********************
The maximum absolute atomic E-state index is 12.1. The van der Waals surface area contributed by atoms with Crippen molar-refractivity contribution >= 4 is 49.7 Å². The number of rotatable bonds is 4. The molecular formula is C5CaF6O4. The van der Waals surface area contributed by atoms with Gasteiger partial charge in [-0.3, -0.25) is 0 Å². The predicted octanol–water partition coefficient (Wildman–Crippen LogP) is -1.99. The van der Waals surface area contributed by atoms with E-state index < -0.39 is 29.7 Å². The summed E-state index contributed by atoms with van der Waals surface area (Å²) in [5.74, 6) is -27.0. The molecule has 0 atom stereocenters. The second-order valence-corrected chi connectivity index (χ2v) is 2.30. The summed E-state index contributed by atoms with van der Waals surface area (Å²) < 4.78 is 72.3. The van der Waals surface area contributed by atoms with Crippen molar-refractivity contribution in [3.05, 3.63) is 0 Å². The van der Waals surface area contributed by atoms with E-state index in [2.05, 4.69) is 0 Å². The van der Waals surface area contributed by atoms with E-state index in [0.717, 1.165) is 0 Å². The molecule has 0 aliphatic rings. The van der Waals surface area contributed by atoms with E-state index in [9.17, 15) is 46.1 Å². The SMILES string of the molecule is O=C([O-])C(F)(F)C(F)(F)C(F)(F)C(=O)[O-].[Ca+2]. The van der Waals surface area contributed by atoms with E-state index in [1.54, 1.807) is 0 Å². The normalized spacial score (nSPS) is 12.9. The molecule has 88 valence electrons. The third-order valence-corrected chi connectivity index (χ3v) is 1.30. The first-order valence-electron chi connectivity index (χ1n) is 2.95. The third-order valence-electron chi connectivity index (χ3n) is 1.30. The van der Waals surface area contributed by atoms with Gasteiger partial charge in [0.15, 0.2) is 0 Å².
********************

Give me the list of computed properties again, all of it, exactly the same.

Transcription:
The maximum absolute atomic E-state index is 12.1. The van der Waals surface area contributed by atoms with Crippen molar-refractivity contribution >= 4 is 49.7 Å². The number of rotatable bonds is 4. The molecular formula is C5CaF6O4. The van der Waals surface area contributed by atoms with Gasteiger partial charge in [-0.3, -0.25) is 0 Å². The predicted octanol–water partition coefficient (Wildman–Crippen LogP) is -1.99. The van der Waals surface area contributed by atoms with E-state index < -0.39 is 29.7 Å². The summed E-state index contributed by atoms with van der Waals surface area (Å²) in [5.74, 6) is -27.0. The molecule has 0 atom stereocenters. The second-order valence-corrected chi connectivity index (χ2v) is 2.30. The summed E-state index contributed by atoms with van der Waals surface area (Å²) < 4.78 is 72.3. The van der Waals surface area contributed by atoms with Crippen molar-refractivity contribution in [3.05, 3.63) is 0 Å². The van der Waals surface area contributed by atoms with E-state index in [2.05, 4.69) is 0 Å². The van der Waals surface area contributed by atoms with E-state index in [0.717, 1.165) is 0 Å². The molecule has 0 aliphatic rings. The van der Waals surface area contributed by atoms with E-state index in [9.17, 15) is 46.1 Å². The SMILES string of the molecule is O=C([O-])C(F)(F)C(F)(F)C(F)(F)C(=O)[O-].[Ca+2]. The van der Waals surface area contributed by atoms with E-state index in [1.54, 1.807) is 0 Å². The normalized spacial score (nSPS) is 12.9. The molecule has 88 valence electrons. The third-order valence-corrected chi connectivity index (χ3v) is 1.30. The first-order valence-electron chi connectivity index (χ1n) is 2.95. The third-order valence-electron chi connectivity index (χ3n) is 1.30. The van der Waals surface area contributed by atoms with Gasteiger partial charge in [0.15, 0.2) is 0 Å².